On a social level, there are plenty of ethnic disputes both with immigrants and indigenous peoples, the impression that Greece’s (among others) dire financial straights are due primarily to the laziness of the citizens in periphery countries combined with generous pension schemes is widespread. The rise of the extreme-right party has been frightening to witness, as are the bland platitudes the other parties use that play into their hands.

    There is truth to the assertion of that there is still widespread support for human rights and preserving the “Nordic Model” which makes it a privilege to live here, and a recent trip back to the US after a multi-year hiatus made this even more clear to me, but my personal experiences have been radically different than the author’s.

    1. Garm

      Mind you, you do live in a different coutry from the author. While the Scandinavian countries may come across as nearly identical from a US perspective, locals percieve large differences.

  5. sleepy

    A spot on article about domestic social programs in Scandinavia v. the US. Not much room for disagreement here. I would add that social welfare spending in the US is mostly used to create a pipeline from the US treasury to some private outfit. Helping the needy is just the con to pry loose public dollars. For example, according the following (pdf at pg. 17), in the US, govt spending on healthcare as a percentage of GDP is second only to Germany in developed nations at c. 9%. No need to explain to anyone where the money goes or how little we get in return.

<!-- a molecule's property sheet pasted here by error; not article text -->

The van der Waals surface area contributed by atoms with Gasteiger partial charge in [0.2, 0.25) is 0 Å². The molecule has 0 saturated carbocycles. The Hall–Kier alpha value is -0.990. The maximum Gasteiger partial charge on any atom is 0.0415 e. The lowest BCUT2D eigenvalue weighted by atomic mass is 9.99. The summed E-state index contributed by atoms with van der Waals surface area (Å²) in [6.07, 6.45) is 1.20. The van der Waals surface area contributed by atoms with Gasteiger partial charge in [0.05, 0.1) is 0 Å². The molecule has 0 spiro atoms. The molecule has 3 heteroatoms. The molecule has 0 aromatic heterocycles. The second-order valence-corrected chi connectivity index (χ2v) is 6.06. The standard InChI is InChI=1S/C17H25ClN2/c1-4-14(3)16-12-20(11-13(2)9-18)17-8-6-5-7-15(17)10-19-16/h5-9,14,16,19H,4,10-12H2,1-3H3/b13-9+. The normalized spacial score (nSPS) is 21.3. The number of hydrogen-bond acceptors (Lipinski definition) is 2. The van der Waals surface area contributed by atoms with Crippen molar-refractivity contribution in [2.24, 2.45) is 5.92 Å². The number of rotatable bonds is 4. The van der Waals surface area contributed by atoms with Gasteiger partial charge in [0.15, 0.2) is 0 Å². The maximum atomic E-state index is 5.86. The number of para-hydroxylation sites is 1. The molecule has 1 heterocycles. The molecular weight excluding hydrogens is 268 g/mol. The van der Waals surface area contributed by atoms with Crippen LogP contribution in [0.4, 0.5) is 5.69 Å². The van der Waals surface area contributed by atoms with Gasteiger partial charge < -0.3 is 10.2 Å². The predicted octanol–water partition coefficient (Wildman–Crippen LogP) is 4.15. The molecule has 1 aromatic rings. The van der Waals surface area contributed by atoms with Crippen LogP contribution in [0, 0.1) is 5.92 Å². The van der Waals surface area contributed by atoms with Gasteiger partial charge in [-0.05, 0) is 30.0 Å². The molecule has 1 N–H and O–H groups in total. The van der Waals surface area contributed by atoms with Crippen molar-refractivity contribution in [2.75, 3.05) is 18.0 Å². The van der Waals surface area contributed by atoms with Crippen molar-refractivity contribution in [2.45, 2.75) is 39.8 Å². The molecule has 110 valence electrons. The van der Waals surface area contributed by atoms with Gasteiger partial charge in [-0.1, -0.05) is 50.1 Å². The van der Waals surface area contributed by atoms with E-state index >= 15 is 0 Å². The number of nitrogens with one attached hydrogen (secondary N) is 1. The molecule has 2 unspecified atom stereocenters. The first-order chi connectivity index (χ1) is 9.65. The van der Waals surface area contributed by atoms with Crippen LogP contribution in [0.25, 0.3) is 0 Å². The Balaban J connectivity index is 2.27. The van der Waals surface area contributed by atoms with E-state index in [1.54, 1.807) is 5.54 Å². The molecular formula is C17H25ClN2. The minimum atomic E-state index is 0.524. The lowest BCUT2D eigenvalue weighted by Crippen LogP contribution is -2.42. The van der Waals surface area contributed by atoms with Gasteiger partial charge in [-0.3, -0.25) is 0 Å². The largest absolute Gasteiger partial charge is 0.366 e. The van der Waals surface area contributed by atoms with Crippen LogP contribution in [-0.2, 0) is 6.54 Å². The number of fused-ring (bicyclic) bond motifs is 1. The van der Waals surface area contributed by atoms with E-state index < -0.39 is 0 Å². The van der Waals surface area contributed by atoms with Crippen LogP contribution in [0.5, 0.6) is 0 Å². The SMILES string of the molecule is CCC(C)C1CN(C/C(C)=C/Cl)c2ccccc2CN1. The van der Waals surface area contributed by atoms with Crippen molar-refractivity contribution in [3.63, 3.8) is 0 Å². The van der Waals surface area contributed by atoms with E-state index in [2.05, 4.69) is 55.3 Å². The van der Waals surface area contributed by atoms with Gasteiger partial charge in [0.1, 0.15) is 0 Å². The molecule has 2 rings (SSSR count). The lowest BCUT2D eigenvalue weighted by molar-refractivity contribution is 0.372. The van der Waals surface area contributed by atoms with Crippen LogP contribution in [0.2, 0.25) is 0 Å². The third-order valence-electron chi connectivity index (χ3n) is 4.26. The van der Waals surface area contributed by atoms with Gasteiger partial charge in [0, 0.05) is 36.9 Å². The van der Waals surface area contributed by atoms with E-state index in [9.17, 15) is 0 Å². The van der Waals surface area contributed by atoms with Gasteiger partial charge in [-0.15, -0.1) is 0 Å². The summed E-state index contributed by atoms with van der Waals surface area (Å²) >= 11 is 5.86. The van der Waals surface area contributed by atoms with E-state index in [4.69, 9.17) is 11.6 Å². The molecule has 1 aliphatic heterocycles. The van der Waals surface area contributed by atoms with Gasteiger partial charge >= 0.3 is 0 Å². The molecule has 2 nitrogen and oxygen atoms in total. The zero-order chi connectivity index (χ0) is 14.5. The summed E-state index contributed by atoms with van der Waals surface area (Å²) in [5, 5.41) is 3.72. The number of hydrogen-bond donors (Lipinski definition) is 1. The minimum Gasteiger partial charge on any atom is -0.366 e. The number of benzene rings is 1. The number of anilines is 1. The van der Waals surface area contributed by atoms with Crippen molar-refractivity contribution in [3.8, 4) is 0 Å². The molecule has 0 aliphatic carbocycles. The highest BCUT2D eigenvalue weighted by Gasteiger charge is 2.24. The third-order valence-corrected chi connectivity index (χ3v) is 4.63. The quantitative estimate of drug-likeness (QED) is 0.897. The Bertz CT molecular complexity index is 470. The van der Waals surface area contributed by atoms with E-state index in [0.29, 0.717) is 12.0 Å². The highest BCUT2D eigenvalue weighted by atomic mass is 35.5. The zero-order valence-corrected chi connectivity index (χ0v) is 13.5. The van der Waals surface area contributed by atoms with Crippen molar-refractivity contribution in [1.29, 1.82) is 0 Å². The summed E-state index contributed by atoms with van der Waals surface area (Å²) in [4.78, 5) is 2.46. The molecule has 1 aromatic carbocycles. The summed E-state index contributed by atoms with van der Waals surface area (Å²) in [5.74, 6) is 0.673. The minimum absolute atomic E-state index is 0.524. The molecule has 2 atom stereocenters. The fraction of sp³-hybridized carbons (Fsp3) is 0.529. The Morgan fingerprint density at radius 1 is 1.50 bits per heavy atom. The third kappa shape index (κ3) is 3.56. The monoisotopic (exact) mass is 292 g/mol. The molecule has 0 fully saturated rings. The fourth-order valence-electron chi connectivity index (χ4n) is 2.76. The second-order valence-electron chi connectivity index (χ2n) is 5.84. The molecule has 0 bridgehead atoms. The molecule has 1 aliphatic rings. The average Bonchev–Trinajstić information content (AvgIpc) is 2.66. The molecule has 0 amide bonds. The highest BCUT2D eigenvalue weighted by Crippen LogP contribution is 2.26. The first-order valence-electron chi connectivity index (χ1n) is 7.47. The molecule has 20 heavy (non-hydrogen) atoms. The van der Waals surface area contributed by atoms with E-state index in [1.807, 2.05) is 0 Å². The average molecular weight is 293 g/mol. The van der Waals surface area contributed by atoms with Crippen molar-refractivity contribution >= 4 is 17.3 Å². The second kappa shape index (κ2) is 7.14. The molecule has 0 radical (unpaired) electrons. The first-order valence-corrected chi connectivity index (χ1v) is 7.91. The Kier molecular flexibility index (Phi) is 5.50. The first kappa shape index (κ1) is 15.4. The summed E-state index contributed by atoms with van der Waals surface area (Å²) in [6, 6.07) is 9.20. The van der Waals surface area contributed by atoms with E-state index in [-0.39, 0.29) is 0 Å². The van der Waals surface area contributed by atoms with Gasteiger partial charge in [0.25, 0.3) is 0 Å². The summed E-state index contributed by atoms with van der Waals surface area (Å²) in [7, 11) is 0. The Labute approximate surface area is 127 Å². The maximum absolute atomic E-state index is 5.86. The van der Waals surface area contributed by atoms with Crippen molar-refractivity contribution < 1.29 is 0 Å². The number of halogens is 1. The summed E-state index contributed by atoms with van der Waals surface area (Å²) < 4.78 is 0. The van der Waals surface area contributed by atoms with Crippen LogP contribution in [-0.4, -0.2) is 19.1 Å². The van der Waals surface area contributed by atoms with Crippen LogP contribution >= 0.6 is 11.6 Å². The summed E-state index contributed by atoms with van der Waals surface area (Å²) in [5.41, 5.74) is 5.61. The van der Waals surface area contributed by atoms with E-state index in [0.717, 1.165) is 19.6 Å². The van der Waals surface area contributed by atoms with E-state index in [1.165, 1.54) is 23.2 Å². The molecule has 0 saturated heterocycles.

But as far as US foreign policy goes, I think some of the European criticism–at least that portion that seems to focus exclusively on the US–could usefully be directed at their own European governments, a number of which seem to be all in on Western policies for Ukraine, Syria, and the overall war of terror, with all the baggage that comes with it, including increased state surveillance and the use of “terror” as an excuse to crack down on civil liberties.

    Sweden was implicated by the UN as in violation of global bans on torture due to its complicity with the US government in extraordinary rendition. And I think Sweden’s involvement with Julian Assange reflects that it continues.

    I certainly won’t minimize the power that the US may have over allies, but in some cases I think that assumed power is a useful political tool for European elites who actually favor the same foreign policy goals as the US elites–they can always tell the skeptical electorate: “well, yes, the US is a crazy uncle, but a good ally, so we will help them out here, even though we might disagree”. A real dodge that masks fundamental agreement. I also think an internalized and unconscious acceptance by Europeans of American exceptionalism plays a role.